The African Elephant Coalition was formed initially by 23 African nations who were deeply concerned by the plight of African elephants, as their existence was increasingly threatened by challenges including both ivory trade in the short term and conflict over land use in the longer term. This Coalition, now numbering 30 countries, recognised that working together is more likely to bring about a collective solution to the shared threats facing elephants
The African Elephant Action plan was conceived by the African Elephant Coalition as an offer of partnership to the SADC region to work with the AEC on African elephant conservation. It is our hope that resources from the African Elephant Fund can be channeled to implement the strategies laid out in the African Elephant Action Plan.
Mission & Vision
We are in the front line to ensuring that we create a healthy and viable elephant population free of threats from international ivory trade ensuring elephants thrive.
The Coalition will strive to:
Protect a viable and healthy elephant population free of all threats including international ivory trade.
viable and healthy elephant population free of threats from international ivory trade.
Develop an Elephant Action Plan that will encompass national and regional elephant strategies that promote non-consumptive values and benefits of elephants, including through development of ecotourism and nature-compatible agriculture, for the benefit of local communities.
The African Elephant Coalition is a consortium of 29 member countries interested in making sure that there is a
healthy and viable elephant population free of threats from
international ivory trade and with a vision and plan
that will encompass National and Regional strategies that promote non-consumptive use of elephants.
Human Elephant Conflict/Coexistence
The competing interests of elephants and people who bring agricultural crops and livestock waterpoints into forests and savannas have created increasing areas of conflict in the use of land; creative approaches of property protection, alternative cropping and wildlifecompatible livelihoods are promoting coexistence in shared landscapes.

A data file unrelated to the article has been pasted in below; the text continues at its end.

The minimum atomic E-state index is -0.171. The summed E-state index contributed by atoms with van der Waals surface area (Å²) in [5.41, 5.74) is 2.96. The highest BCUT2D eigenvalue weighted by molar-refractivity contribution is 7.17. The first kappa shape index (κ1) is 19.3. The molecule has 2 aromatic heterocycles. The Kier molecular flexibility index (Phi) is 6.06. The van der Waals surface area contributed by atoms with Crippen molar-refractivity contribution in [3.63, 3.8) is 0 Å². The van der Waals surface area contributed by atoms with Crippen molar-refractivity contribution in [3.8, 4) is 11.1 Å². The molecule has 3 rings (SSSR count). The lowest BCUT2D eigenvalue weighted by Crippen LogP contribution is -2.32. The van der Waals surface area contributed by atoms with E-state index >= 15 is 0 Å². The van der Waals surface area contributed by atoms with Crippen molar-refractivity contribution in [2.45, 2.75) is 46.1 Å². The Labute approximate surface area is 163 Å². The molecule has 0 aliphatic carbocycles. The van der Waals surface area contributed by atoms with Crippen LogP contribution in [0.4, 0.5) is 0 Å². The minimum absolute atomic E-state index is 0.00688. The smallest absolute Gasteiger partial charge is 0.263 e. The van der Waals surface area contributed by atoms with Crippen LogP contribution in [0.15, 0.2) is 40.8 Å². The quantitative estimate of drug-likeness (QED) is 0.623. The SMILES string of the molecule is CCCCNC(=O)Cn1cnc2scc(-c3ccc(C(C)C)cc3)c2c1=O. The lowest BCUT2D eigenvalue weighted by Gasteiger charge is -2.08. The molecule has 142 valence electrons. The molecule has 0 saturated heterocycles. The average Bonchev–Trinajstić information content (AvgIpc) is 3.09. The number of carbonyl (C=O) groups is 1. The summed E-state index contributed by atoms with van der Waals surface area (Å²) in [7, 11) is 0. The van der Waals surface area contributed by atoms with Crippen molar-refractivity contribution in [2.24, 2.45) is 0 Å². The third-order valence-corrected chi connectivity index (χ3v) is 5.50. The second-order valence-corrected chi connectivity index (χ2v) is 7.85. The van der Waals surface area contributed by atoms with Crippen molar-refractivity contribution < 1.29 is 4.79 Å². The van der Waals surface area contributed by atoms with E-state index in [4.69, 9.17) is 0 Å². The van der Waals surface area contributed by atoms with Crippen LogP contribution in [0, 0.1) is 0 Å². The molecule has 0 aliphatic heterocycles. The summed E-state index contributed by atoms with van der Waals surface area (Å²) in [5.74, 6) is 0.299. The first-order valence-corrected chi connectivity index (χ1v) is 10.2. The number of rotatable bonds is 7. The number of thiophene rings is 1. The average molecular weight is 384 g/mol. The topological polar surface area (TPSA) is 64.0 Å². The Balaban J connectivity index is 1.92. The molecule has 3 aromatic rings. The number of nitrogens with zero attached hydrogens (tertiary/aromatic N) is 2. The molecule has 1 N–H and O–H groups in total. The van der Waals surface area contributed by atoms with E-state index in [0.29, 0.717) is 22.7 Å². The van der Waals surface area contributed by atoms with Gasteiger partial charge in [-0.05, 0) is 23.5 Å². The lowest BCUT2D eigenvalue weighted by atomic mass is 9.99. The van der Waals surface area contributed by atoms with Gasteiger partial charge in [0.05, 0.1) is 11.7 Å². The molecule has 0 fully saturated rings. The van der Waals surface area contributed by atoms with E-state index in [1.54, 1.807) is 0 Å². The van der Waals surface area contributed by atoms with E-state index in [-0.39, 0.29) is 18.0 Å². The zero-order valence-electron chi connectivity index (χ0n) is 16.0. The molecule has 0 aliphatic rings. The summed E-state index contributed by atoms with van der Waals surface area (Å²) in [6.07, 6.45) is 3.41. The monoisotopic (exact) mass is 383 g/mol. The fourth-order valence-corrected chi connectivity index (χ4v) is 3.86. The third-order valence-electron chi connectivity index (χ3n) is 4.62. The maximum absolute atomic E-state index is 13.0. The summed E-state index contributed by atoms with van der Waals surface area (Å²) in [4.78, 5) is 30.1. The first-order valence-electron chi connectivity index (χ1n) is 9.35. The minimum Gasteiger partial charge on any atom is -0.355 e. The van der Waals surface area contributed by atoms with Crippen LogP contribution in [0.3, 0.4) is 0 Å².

Human Natural Resource Extraction
Illegal logging and harvesting trees for the charcoal trade is devastating Africa’s forests and savannahs.
Loss of Biodiversity
It is estimated that the overexploitation and degradation of the biodiversity ecosystems will result in the loss of 50% of Africa’s bird and mammal species, and 20-30% of lake productivity by the end of the century, as well as decline of wildlife and fisheries (UNEP-WCMC, 2016).
Saving Elephants From Extinction
To save elephants from extinction, the world needs to work together to prevent the illegal killing of elephants across their range; protect their natural habitat; monitor their population numbers, poaching rates, and threats to elephant habitat at key sites throughout Africa; stop ivory trafficking and stop the demand for ivory.
Tackling Illegal Ivory Trade
The global ivory trade and the African elephant poaching crisis have remained a key wildlife conservation issue for decades. The drivers and facilitators of illegal ivory trade are shifting and complex, and various strategies and policies need to be implemented as a result, the most prominent being a global ban on all ivory trade.
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